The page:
Some implementation notes:

in gentoo you must enable the storage engines in /etc/make.conf

USE="unicode big-tables extraengine

In debian

This article is so valuable to me so I will copy/paste the last part of it here…

Data Archiving Techniques

Data archiving, a subset of Information Lifecycle Management (ILM), typically involves horizontally partitioning data so that a set of current information resides in one or more objects, while the historical/archived data is placed in separate objects. Oftentimes, historical data can be transferred to lower-cost storage devices (like EMC Centera) that allow easy disk access, but provide significant financial savings. Of course, the idea behind data archiving is to lessen response times by reducing the sheer amount of data needed for current access. However, for analytic purposes, there are times when both the current and archive data needs to be accessed together.

For data archiving environments, Archive tables can easily be accessed in standalone fashion or be set up in union views, which is the primary vehicle used to reference both current and archived data in one object. By combining MySQL’s Archive storage engine with the new 5.0 Federated table support, a DBA can smartly transfer historical data to cheapter storage devices and then reference both current and archived data when needed.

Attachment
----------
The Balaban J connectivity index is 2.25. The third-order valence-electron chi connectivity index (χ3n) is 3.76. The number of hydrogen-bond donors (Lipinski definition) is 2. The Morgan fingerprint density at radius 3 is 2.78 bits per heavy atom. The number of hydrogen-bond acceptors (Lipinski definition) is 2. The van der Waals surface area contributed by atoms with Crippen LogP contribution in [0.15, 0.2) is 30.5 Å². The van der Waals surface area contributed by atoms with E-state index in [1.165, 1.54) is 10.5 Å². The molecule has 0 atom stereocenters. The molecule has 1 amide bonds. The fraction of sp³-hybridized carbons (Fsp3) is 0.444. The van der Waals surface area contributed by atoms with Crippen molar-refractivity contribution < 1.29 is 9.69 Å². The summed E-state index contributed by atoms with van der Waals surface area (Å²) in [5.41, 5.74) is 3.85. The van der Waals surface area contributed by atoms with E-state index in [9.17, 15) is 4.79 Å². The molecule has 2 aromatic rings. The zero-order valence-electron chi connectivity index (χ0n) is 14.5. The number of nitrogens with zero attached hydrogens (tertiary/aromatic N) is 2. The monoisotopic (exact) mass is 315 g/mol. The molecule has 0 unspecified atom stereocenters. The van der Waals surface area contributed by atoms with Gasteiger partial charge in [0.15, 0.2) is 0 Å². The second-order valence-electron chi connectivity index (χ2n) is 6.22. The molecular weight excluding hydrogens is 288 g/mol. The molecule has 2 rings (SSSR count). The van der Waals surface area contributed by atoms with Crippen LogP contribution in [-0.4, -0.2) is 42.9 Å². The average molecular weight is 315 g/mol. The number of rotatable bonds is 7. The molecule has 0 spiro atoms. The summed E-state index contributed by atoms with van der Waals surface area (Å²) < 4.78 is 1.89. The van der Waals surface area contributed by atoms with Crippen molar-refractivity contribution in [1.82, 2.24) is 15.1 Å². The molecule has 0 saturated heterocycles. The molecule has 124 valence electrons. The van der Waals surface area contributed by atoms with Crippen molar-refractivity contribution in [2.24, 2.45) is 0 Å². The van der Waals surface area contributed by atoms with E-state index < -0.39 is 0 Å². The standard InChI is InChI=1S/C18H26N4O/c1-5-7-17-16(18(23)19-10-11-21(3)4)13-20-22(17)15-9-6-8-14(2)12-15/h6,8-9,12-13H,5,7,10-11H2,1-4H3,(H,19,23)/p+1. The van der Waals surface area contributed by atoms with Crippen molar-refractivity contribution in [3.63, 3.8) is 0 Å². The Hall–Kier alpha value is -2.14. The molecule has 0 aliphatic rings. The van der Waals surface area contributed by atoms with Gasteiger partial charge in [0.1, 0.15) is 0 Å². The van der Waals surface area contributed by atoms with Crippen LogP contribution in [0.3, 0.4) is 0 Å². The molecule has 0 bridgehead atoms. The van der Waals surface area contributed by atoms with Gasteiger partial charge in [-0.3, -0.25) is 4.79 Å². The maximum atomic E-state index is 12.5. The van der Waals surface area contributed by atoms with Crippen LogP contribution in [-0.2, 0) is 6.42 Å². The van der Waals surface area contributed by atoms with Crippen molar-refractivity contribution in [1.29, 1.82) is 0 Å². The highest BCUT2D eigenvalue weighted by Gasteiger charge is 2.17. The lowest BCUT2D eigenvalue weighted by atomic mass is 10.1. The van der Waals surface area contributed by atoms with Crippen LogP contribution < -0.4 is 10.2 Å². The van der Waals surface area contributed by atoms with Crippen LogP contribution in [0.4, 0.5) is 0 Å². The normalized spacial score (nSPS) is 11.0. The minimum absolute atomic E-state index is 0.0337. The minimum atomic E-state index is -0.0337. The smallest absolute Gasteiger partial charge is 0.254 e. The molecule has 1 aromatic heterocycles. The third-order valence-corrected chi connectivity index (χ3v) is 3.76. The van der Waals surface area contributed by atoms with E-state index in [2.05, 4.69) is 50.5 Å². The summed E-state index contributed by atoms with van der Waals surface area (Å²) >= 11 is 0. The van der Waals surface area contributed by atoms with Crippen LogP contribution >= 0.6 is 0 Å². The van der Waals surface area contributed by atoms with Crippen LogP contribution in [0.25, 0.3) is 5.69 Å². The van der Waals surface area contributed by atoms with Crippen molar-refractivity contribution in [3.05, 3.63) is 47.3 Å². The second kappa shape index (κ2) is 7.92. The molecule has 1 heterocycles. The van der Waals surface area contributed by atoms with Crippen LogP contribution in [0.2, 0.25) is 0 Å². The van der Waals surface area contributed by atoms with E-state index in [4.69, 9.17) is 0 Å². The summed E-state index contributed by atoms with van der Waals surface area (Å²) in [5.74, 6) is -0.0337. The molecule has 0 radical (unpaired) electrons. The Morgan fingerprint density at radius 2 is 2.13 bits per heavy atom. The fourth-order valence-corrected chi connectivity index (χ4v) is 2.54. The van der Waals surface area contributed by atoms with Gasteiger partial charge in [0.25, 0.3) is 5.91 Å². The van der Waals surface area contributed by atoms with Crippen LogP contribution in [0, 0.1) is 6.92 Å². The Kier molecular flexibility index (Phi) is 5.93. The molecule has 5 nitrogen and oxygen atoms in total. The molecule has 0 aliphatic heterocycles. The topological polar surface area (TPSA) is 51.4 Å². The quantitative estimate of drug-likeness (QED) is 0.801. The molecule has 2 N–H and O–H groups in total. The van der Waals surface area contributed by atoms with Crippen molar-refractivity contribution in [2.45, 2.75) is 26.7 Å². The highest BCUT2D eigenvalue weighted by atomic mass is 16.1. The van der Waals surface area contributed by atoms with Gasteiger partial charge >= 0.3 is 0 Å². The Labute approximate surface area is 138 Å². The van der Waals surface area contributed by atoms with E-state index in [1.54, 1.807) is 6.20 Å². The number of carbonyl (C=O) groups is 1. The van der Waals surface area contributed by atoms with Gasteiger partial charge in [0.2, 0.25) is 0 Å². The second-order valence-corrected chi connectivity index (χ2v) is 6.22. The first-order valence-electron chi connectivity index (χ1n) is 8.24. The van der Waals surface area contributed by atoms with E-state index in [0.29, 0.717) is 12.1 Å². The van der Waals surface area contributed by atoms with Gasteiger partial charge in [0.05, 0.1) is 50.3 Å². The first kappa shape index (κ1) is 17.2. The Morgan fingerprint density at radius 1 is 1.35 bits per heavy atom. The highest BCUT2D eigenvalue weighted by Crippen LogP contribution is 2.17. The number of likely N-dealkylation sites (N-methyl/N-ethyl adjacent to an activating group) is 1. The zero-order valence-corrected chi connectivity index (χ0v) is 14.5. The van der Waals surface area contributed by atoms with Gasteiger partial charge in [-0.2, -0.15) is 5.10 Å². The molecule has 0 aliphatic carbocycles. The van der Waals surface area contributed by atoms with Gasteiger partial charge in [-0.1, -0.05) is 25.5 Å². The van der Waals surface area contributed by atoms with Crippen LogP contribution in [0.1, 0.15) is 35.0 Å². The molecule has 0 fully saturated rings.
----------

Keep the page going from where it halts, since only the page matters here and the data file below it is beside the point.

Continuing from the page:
For example, let’s say you have a set of recent information regarding customer transactions in a transactional InnoDB table called CLIENT_TRANSACTION, and a set of historical transactions stored in an Archive table called CLIENT_TRANSACTION_HIST. To lessen load on the active server, you can

  1. Transfer the history table to another MySQL server that utilizes cheaper storage devices.
  2. Set it up to use the Archive storage engine.
  3. Create a federated table link to the historical data from the current database.
  4. Build a union view to reference both together when needed.

On the historical MySQL Server:

On the MySQL Server that contains active data:

Note: rather than use a SELECT * in the view definition above, the actual columns should be listed out; the above was only done to save space for this article.

The targets for Archive tables in data warehousing or data archiving environments are fact and summary tables as they usually contain the bulk of the information. Dimension tables are rarely large enough to warrant a switch to Archive.

Miscellaneous Archive Engine Notes

We talked earlier about the Archive engine being a good choice for storing data auditing results as only INSERT and SELECT are supported. Let’s check to be sure:

We also talked about how Archive doesn’t support indexes at this time:

One special thing to note about Archive tables and indexes is that, if you want to alter another storage engine table to be an Archive table, you must first drop any indexes that have been defined on the table.

Archive tables are supported by the new sql_mode data integrity enhancements in MySQL 5.0, so you can ensure only proper data finds its way into your Archive tables:


DBAs facing the problem of corporate data explosion have an excellent new tool to help them in the MySQL 5.0 Archive storage engine. Whether it’s a data warehousing, data archiving, or data auditing situation, MySQL Archive tables can be just what the doctor ordered when it comes to maintaining large amounts of standard or sensitive information, while keeping storage costs at a bare-bones minimum.

Updated: 2005-09-16